Yet another explanation that turned up for zero shift:
Pretty much across the board, a metal receiver with a metal picatinny rail mounted to the metal receiver, seems like a solid way to address the problem. And even if there is no problem, such a system would likely still be more accurate and durable.
Seems to me like the ideal way to handle this is to just get a new gun rather than trying to band aid one that wasn't anything super special in the first place.
Plus if they do another competition that might coax Glock into submitting an entry.
There have been patent disputes enough to warrant another competition...
Seems to me like the ideal way to handle this is to just get a new gun rather than trying to band aid one that wasn't anything super special in the first place. Plus if they do another competition that might coax Glock into submitting an entry.
That would be cool, but on the other hand theres something to be said for simply modernizing the guns they have ala M4-->M4A1-->URGI.
Especially since weapons design may be on the cusp of revolution should NGSW pan out.
Upgrade the G36 to Steyr G62, and they have a solid, SCARish rifle that can serve well for the next 10 years, maybe use some of the saved money for some boost in optics. Plus going 'G62' requires no need for retraining troops and the army gets to keep most of their spare parts intact.
Meanwhile, they get a nice breather to see how AP ammo, polymer cases, and high pressure ammo pan out.
If it turns out 5.56 remains relevant 10-15 years from now, no doubt the 5.56 weapons available then will be better/ more refined then the 5.56 weapons they could buy today.
This article seems to have the best evidence in support of the G36 actually having a zero shift / polymer melting issue.
The article and the comments are worth a read.
But the clear cutaway G36 shows all the ways the POI can be impacted, and why a metal receiver really would be advisable:
Not only is the barrel in a plastic receiver, but the optic rail is supported by the plastic receiver and the plastic handguard. In combination that provides opportunities for zero shift.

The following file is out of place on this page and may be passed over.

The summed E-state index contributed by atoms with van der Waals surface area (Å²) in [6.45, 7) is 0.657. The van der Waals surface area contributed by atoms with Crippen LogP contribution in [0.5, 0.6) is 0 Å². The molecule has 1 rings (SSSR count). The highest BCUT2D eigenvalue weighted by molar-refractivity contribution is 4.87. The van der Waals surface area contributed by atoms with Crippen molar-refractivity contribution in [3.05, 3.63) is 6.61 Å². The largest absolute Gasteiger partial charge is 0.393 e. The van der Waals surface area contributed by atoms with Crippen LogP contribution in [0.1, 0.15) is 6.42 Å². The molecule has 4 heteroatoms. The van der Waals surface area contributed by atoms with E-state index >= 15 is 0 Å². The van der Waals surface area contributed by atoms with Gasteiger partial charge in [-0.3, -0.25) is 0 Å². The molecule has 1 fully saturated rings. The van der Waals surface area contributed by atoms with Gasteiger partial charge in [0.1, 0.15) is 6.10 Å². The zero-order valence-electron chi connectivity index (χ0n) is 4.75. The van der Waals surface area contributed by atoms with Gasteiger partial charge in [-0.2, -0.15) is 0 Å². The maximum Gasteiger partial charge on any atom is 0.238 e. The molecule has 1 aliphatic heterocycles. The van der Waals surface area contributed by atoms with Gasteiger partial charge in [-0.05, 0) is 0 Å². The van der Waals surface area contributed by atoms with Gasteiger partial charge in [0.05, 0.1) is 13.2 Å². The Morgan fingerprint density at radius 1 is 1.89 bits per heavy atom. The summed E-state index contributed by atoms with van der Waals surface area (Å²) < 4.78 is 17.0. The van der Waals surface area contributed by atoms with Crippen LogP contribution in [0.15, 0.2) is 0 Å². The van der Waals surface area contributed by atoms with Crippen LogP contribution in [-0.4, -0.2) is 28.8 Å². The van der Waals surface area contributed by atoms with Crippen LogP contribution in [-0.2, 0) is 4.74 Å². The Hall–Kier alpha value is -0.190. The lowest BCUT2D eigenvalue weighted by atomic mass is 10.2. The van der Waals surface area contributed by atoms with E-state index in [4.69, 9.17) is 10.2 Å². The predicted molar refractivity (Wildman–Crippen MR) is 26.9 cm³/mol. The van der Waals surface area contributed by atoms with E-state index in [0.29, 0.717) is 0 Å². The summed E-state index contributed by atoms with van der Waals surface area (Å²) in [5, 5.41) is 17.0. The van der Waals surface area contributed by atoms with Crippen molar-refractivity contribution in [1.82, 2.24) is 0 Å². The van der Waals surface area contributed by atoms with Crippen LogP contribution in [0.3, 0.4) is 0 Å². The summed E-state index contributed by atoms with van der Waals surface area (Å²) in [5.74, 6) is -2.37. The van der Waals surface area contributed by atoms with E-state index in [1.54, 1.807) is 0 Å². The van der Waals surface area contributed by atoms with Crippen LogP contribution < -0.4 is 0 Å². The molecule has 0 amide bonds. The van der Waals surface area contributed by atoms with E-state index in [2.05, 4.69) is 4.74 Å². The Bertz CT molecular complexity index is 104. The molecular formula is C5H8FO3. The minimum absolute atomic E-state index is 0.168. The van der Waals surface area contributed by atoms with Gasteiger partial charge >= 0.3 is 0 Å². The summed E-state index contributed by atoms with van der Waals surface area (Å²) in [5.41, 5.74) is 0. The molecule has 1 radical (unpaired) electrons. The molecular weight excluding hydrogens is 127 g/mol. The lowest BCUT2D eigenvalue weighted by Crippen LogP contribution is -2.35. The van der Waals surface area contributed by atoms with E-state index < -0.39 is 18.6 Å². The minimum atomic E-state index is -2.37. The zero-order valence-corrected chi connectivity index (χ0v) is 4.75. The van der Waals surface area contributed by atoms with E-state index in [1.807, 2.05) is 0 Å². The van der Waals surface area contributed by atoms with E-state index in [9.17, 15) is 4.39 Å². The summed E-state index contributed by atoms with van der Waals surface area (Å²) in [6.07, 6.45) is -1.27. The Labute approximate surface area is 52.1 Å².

-If the barrel heats sufficiently, it may deform / expand the polymer enough to shift the barrels zero.
-If enough force is applied to the handguard, it may shift the rail enough to impact the optics zero.
-If force is applied to the handguard when the weapon is hot and barrel also shifting, you could see dramatic POI change as both the barrel and optic mount shift.
Police tend to have much higher standards than the military when it comes to accuracy , but still its kinda moot for SWAT as these cops shoot at 3-10m ranges and their snipers at 50m .
End of the day MP5SD that has 10moa grouping seems to be acceptable to most police .
While i am certain modern polymers can handle the temperatures, there is really an issue of shedding the heat ,once it gets hot it stays hot for much longer, compared to metal counterparts.
I didn't talk about the whole military. I mentioned some units like Grupos de Acción Rápida de la Guardia Civil. Their training level is not comparable with any local SWAT team or directly most of the police units of the entire world.
Inside NATO there are a few truly outstanding units. Such units invest what it needs to maintain their needed levels, and they are intervening all the time outside of national frontiers. It's not the same at all to conduct an operation in the downtown of an American city that to enter and exit in Bamako or Mosul, for instance
What I don't understand is why HK didn't pay attention to what Steyr did with AUG architecture. I mean, all the alledged problems of G36's design are solved with AUG dual rails. Just think about what IMI did with internal receiver of the Tavor
It's like "cheap soldiers only deserve cheap rifles", or something like that.
And, as I said, HK was not the winner of Spanish program, at least under the testers' point of view